After you reach 60, your account-based income stream is totally tax free to you. However, if you are under 60 the taxable proportion of the income stream, if permitted under the rules, is taxed at personal tax rates less a 15% tax offset.
Transition to retirement income streams
A transition to retirement income stream (TRIS) is calculated in the same way as an account-based income stream. A minimum amount is required to be taken each financial year, but they do have some additional restrictions. The main benefit is that a TRIS can be commence from your preservation age and you don’t have to retire.
Until you retire or reach 65, whichever happens first, you are required to take a minimum amount equal to 4% of the account balance just like an account-based income stream. However, there is a maximum that you can take which is limited to 10% of the opening balance when the TRIS commences or the balance on 1 July in each financial year after that.
The commencing value of a TRIS is not measured against your transfer balance cap, however, the income on investments that are used to support the TRIS are taxed at 15%. But once you retire or reach 65 your TRIS will be measured against your transfer balance cap.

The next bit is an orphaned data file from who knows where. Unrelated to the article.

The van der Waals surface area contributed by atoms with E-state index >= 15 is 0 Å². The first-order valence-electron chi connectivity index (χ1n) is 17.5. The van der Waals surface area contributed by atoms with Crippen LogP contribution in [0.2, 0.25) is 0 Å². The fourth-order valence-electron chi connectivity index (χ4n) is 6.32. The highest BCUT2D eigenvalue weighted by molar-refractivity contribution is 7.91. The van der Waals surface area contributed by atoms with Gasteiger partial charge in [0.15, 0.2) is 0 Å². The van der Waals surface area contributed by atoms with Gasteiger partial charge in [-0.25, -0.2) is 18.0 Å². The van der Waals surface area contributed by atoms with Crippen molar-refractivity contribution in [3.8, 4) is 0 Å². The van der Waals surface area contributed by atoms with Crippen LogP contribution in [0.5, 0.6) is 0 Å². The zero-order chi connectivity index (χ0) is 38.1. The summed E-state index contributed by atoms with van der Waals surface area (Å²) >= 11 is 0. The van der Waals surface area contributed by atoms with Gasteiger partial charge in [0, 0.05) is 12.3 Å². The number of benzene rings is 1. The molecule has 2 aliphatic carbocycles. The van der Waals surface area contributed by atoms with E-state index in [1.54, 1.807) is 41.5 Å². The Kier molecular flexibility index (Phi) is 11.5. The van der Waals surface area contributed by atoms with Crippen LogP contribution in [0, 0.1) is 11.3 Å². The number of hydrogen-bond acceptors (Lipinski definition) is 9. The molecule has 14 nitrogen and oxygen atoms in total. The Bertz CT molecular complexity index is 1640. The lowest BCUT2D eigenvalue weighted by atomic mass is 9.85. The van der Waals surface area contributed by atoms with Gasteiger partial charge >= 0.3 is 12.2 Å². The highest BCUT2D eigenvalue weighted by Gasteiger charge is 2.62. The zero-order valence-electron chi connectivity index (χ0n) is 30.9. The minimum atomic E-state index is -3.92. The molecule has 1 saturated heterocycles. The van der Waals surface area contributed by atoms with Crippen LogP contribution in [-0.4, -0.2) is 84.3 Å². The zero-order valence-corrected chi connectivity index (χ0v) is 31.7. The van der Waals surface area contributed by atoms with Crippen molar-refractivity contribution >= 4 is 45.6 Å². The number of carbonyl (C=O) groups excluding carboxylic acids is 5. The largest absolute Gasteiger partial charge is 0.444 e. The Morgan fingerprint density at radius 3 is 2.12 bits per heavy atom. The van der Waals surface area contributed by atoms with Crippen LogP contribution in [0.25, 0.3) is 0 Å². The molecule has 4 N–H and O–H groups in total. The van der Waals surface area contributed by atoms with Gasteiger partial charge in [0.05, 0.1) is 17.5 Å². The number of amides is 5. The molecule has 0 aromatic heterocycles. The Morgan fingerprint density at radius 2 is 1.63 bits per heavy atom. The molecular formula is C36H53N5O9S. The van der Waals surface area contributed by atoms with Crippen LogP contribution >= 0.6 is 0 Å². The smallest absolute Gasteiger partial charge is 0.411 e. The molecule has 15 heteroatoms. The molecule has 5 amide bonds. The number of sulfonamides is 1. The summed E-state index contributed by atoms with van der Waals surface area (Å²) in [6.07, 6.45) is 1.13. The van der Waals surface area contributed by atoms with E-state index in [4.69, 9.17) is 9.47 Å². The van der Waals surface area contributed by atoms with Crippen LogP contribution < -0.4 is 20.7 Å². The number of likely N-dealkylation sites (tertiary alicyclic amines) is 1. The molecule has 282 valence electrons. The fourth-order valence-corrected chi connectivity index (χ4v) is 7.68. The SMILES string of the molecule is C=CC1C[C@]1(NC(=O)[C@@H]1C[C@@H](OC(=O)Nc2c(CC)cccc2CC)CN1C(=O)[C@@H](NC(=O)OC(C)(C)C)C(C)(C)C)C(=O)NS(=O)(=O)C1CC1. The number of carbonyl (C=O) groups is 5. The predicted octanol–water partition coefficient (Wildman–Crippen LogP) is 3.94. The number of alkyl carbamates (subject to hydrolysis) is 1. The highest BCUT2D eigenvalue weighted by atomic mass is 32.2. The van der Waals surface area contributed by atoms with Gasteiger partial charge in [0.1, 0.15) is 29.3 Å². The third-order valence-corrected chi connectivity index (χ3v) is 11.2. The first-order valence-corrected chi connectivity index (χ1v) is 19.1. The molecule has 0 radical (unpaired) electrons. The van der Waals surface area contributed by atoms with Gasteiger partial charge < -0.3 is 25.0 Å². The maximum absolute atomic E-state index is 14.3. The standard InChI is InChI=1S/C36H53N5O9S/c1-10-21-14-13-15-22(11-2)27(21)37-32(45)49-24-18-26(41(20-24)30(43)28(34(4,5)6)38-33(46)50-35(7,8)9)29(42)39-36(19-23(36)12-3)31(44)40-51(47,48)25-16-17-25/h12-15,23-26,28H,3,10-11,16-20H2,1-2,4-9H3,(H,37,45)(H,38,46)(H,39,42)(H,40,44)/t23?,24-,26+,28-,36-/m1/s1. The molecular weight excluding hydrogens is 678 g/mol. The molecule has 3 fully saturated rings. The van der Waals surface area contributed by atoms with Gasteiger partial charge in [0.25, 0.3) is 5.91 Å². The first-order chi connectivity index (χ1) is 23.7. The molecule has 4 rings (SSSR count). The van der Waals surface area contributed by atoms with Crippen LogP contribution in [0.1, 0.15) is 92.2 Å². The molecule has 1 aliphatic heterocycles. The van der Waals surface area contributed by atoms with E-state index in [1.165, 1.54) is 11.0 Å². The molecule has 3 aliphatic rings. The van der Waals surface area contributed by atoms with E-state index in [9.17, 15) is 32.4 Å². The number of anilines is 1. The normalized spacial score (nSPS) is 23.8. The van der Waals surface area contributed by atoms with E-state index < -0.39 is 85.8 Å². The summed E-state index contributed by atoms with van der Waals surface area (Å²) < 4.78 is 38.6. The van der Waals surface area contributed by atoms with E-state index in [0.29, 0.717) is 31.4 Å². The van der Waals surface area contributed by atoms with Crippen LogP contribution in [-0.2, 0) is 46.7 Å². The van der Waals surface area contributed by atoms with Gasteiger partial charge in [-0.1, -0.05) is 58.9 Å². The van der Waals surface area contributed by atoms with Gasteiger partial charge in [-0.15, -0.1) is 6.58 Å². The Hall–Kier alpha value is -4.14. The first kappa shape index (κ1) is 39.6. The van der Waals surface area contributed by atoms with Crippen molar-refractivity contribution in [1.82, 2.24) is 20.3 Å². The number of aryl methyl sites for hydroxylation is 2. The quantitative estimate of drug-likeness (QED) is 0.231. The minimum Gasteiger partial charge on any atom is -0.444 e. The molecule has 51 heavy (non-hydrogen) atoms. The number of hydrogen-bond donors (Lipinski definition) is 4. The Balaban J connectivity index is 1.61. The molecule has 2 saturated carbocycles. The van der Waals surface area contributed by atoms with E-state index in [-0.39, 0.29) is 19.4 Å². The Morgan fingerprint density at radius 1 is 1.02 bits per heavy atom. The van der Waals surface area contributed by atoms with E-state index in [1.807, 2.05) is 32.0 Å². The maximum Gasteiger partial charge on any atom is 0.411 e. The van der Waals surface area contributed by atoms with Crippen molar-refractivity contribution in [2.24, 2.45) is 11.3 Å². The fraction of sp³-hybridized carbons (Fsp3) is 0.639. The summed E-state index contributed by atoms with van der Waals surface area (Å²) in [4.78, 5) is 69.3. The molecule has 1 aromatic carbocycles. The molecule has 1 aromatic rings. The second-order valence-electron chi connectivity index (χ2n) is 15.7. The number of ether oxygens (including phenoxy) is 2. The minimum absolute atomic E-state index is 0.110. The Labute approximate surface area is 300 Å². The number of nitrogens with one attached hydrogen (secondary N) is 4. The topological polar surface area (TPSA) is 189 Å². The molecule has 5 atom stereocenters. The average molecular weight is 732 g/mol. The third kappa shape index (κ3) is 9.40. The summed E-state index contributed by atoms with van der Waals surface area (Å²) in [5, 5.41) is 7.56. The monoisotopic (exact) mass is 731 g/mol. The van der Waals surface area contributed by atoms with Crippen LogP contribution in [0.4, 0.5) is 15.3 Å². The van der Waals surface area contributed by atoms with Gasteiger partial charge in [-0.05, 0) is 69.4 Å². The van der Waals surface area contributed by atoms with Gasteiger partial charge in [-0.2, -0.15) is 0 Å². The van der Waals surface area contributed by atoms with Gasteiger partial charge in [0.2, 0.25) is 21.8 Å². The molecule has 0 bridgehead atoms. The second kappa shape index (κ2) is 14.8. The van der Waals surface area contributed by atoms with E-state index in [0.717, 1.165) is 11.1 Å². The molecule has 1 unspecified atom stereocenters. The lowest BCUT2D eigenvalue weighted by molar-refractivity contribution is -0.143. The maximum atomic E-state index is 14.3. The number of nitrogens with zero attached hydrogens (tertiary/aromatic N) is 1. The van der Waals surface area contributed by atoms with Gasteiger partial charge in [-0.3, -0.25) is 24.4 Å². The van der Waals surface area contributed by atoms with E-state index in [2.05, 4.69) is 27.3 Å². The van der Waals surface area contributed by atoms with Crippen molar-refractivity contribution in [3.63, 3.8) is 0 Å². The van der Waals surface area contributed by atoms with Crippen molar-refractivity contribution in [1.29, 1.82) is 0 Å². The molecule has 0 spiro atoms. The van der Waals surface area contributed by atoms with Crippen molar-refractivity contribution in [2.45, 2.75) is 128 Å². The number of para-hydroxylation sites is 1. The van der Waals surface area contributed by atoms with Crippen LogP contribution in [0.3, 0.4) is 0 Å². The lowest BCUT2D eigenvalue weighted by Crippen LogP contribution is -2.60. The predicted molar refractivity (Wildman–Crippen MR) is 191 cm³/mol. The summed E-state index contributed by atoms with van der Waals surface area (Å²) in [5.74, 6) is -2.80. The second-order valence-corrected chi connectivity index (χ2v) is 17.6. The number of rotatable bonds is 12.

If you are between your preservation age and 60 the taxable component of the TRIS, you receive is taxed at personal rates less a 15% tax offset. However, once you reach 60 the TRIS paid to you is totally tax free.
3. How much can I use to start the income stream?
You don’t have to use all your superannuation balance to commence an income stream and sometimes the rules may not allow it if you have more than $1.6 million because of your transfer balance cap.
To work out your accumulation balance in the fund you will need to value all investments of your SMSF to ensure they are ‘current’ under the ATO’s ruling. The ‘current’ value of an investment can be its value today or at the beginning of the financial year. It just depends on how easy it is to get the value or whether there has been a substantial change to it since the last valuation.
Most assets are reasonably easy to value such as bank accounts, shares listed on the stock exchange and units in public unit trusts. Other investments may be harder to value like real estate, private companies and trusts as well as artworks and collectibles, if the fund has any. With the more difficult to value investments the ATO is willing to accept a value that reflects a fair value negotiated in an open market between parties acting at arm’s length. Sounds technical, I know, but a reasonable value supported by information on how the value was determined is what the ATO is after.
Getting it right
So, if you are thinking of starting an income stream from your SMSF these three important things are what you need to do before you receive any payment. Make sure you get them right at the start to avoid any compliance issues.
Subscribe to SMSF News to receive my latest articlesGraeme Colley, Executive Manager, SMSF Technical and Private Wealth, SuperConcepts